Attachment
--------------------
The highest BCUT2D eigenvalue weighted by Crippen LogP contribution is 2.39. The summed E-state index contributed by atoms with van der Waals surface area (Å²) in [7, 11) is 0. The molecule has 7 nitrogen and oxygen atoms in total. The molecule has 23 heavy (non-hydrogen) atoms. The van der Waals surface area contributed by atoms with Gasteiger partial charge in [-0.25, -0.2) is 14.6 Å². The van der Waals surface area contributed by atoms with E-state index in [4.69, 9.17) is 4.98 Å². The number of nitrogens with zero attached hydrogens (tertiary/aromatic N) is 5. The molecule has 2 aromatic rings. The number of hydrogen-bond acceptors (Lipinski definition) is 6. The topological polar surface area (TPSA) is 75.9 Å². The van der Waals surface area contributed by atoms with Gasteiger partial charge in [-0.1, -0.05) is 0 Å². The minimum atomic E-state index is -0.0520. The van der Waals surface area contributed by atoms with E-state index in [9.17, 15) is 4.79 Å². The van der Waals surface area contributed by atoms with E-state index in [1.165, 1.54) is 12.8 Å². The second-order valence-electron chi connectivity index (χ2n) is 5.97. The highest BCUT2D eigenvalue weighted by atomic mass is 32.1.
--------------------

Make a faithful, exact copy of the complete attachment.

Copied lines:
The highest BCUT2D eigenvalue weighted by Crippen LogP contribution is 2.39. The summed E-state index contributed by atoms with van der Waals surface area (Å²) in [7, 11) is 0. The molecule has 7 nitrogen and oxygen atoms in total. The molecule has 23 heavy (non-hydrogen) atoms. The van der Waals surface area contributed by atoms with Gasteiger partial charge in [-0.25, -0.2) is 14.6 Å². The van der Waals surface area contributed by atoms with E-state index in [4.69, 9.17) is 4.98 Å². The number of nitrogens with zero attached hydrogens (tertiary/aromatic N) is 5. The molecule has 2 aromatic rings. The number of hydrogen-bond acceptors (Lipinski definition) is 6. The topological polar surface area (TPSA) is 75.9 Å². The van der Waals surface area contributed by atoms with Gasteiger partial charge in [-0.1, -0.05) is 0 Å². The minimum atomic E-state index is -0.0520. The van der Waals surface area contributed by atoms with E-state index in [9.17, 15) is 4.79 Å². The van der Waals surface area contributed by atoms with E-state index in [1.165, 1.54) is 12.8 Å². The second-order valence-electron chi connectivity index (χ2n) is 5.97. The highest BCUT2D eigenvalue weighted by atomic mass is 32.1.